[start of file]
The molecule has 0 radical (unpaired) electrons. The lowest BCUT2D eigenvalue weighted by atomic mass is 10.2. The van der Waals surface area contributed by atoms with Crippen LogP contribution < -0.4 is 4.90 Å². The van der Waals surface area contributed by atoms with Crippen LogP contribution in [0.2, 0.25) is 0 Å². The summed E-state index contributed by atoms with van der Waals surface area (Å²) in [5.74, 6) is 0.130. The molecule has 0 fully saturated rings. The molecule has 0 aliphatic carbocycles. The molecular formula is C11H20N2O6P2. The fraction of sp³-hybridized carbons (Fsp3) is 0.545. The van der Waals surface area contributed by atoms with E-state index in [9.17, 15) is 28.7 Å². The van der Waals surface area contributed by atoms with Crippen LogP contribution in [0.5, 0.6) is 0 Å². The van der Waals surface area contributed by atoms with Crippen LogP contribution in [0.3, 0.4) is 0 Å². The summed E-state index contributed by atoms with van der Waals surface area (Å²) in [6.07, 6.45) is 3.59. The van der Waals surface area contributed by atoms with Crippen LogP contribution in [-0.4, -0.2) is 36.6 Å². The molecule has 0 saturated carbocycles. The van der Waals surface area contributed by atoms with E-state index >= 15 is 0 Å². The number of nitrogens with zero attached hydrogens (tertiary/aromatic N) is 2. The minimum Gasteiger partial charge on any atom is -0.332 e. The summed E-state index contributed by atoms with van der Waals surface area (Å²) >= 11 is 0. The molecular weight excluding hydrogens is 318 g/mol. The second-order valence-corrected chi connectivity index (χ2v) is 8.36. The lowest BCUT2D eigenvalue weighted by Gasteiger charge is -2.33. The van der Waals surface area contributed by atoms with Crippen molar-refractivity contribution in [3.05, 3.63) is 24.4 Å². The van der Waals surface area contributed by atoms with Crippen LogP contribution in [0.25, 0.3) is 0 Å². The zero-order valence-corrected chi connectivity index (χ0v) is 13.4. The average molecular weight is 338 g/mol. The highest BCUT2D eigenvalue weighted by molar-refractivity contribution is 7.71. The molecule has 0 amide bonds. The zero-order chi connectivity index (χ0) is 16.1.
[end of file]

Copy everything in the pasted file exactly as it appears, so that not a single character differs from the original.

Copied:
The molecule has 0 radical (unpaired) electrons. The lowest BCUT2D eigenvalue weighted by atomic mass is 10.2. The van der Waals surface area contributed by atoms with Crippen LogP contribution < -0.4 is 4.90 Å². The van der Waals surface area contributed by atoms with Crippen LogP contribution in [0.2, 0.25) is 0 Å². The summed E-state index contributed by atoms with van der Waals surface area (Å²) in [5.74, 6) is 0.130. The molecule has 0 fully saturated rings. The molecule has 0 aliphatic carbocycles. The molecular formula is C11H20N2O6P2. The fraction of sp³-hybridized carbons (Fsp3) is 0.545. The van der Waals surface area contributed by atoms with E-state index in [9.17, 15) is 28.7 Å². The van der Waals surface area contributed by atoms with Crippen LogP contribution in [0.5, 0.6) is 0 Å². The van der Waals surface area contributed by atoms with Crippen LogP contribution in [0.3, 0.4) is 0 Å². The summed E-state index contributed by atoms with van der Waals surface area (Å²) in [6.07, 6.45) is 3.59. The van der Waals surface area contributed by atoms with Crippen LogP contribution in [-0.4, -0.2) is 36.6 Å². The molecule has 0 saturated carbocycles. The van der Waals surface area contributed by atoms with E-state index >= 15 is 0 Å². The number of nitrogens with zero attached hydrogens (tertiary/aromatic N) is 2. The minimum Gasteiger partial charge on any atom is -0.332 e. The summed E-state index contributed by atoms with van der Waals surface area (Å²) >= 11 is 0. The molecular weight excluding hydrogens is 318 g/mol. The second-order valence-corrected chi connectivity index (χ2v) is 8.36. The lowest BCUT2D eigenvalue weighted by Gasteiger charge is -2.33. The van der Waals surface area contributed by atoms with Crippen molar-refractivity contribution in [3.05, 3.63) is 24.4 Å². The van der Waals surface area contributed by atoms with Crippen LogP contribution in [0.25, 0.3) is 0 Å². The zero-order valence-corrected chi connectivity index (χ0v) is 13.4. The average molecular weight is 338 g/mol. The highest BCUT2D eigenvalue weighted by molar-refractivity contribution is 7.71. The molecule has 0 amide bonds. The zero-order chi connectivity index (χ0) is 16.1.